Whether this story of true or not, it does make a fabulous read. “Supposedly,” in 1824, a retired ship carpenter convinced the people of New York that the southern tip of Manhattan Island was getting too heavy because of the weight of construction in the area. He claimed the end of the southern end of the island, near the Battery, was doomed to break off and sink, taking everyone on it to a watery grave.
The rumor of the added weight on the southern part of Manhattan Island had begun several years earlier, but it was Lozier’s bravado that brought the fears to life. Claiming that Mayor Stephen Allen put him in charge of the project, one day, Lozier got up on the proverbial soap box and began issuing his warnings to any and all who would listen to him. Lozier claimed the only way to save that particular portion of the island was to “saw it off.” Then, they would tow that portion of the island out to sea, turn it around and reattach it.
Lozier promised jobs to hundreds of laborers, even offering to provide triple the wages to those willing to work under water. Blacksmiths and carpenters were put to work designing 100-foot saws and 250-foot oars. A mess hall for the laborers was planned and farm animals were scheduled to be delivered to feed the hundreds of workers who had signed up for the job. New Yorkers, who had stood witness to the development of the Erie Canal, could not imagine this idea a bit looney. With New York ravaged by an economic depression and a yellow fever epidemic, work was hard to find. The prospect of steady employment at good wages, even of a temporary nature, was a godsend to many who wanted to believe.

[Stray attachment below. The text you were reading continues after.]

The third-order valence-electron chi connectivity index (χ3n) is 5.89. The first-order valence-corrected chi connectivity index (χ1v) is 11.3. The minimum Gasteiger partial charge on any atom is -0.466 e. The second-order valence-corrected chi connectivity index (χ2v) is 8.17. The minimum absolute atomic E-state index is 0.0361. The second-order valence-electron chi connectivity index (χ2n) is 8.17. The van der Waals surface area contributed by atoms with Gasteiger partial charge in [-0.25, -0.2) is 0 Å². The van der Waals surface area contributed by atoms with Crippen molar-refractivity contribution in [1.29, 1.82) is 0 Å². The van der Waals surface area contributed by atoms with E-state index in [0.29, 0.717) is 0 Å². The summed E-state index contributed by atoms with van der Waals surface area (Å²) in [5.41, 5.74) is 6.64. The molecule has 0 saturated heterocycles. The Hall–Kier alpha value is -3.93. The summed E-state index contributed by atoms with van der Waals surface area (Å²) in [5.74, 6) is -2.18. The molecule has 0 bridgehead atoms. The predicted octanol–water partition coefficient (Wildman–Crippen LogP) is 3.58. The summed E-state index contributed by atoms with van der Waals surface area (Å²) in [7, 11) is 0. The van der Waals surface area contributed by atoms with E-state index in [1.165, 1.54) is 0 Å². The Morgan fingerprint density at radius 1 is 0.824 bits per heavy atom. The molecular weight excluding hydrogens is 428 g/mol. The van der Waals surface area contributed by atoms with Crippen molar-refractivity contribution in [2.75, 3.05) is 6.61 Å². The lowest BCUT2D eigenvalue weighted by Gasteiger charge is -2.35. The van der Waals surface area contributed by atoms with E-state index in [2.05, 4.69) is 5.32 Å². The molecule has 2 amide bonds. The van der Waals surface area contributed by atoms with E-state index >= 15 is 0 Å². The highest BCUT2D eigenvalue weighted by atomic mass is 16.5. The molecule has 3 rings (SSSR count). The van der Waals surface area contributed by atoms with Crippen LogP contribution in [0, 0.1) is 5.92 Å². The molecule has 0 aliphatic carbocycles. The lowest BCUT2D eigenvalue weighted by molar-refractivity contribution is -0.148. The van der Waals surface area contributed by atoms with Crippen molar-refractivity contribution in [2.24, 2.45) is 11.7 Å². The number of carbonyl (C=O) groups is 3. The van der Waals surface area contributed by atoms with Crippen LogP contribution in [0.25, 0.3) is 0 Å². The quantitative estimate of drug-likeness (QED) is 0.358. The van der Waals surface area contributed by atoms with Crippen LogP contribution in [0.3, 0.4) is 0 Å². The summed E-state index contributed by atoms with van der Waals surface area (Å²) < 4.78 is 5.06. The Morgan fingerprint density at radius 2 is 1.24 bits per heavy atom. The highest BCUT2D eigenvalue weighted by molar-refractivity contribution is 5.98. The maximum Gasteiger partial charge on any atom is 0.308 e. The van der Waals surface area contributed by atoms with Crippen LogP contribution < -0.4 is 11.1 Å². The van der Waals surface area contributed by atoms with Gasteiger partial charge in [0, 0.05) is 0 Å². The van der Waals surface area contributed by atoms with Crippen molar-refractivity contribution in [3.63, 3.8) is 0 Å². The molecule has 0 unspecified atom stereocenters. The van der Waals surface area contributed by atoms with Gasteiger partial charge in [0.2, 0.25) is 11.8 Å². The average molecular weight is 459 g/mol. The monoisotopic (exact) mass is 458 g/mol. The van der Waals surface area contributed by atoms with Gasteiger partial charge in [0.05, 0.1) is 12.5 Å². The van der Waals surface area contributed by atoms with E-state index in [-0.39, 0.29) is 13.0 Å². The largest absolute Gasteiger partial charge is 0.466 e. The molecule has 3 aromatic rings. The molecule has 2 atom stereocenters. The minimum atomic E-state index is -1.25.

Hundreds of eager workmen, craftsmen, and workers were signed up. Twenty men per saw, who could hold their breath under water, were needed to complete the task of sawing the island in half. One hundred men per oar was required to row it out to sea, past Governor’s and Ellis Island, turn it around and bring it back into shore. The saw were to be 100 feet long, with 3-foot teeth for sawing. Two dozen oars, each 250 feet long would be required and 24 towering cast-iron oarlocks.
“Sawing-off of Manhattan Island,” tells us, “Surprisingly, the main concern was not the futility of the idea but of Long Island being in the way…. The story did not appear in any known newspapers (although the press supposedly did not report on such pranks in that era) and no records have been found to confirm the existence of the individuals involved. This has led to speculation that the incident never occurred and the original report of the hoax was itself a hoax, which is the conclusion Joel Rose suggests in his book, New York Sawed in Half: An Urban Historical (2001). The hoax was first documented in Thomas F. De Voe’s (1811-1892) volume The Market Book (1862), as conveyed by his uncle who was Lozier’s supposed associate, and was told again in Herbert Asbury’s work All Around The Town: Murder, Scandal, Riot and Mayhem in Old New York (1934, reissued as a Sequel to Gangs of New York). Another condensed retelling occurs in the 1960s Reader’s Digest book, Scoundrels and Scallywags: 51 Stories of the Most Fascinating Characters of Hoax and Fraud (1968).”
On the day the work on the project was to begin thousands of workers and onlookers arrived at Spring Street and Bowery. Even a marching band was included. Everyone was there, except Lozier, who was hiding out in Brooklyn, claiming to be “poor of health.” Speculation is that Lozier was never arrested because no one wanted to admit they had been so seriously duped by the man.
Asbury, Herbert (April 3, 1956). “Sawing Off Of Manhattan”. The Gazette. Montreal.
“The Day They Almost Sawed Off Manhattan”. History Buff.
De Voe, Thomas F. De Voe (1862). The Market Book (full text online ed.). pp. 462–64.
Rose, Joel (2001). New York Sawed in Half: An Urban Historical. Bloomsbury Publishing.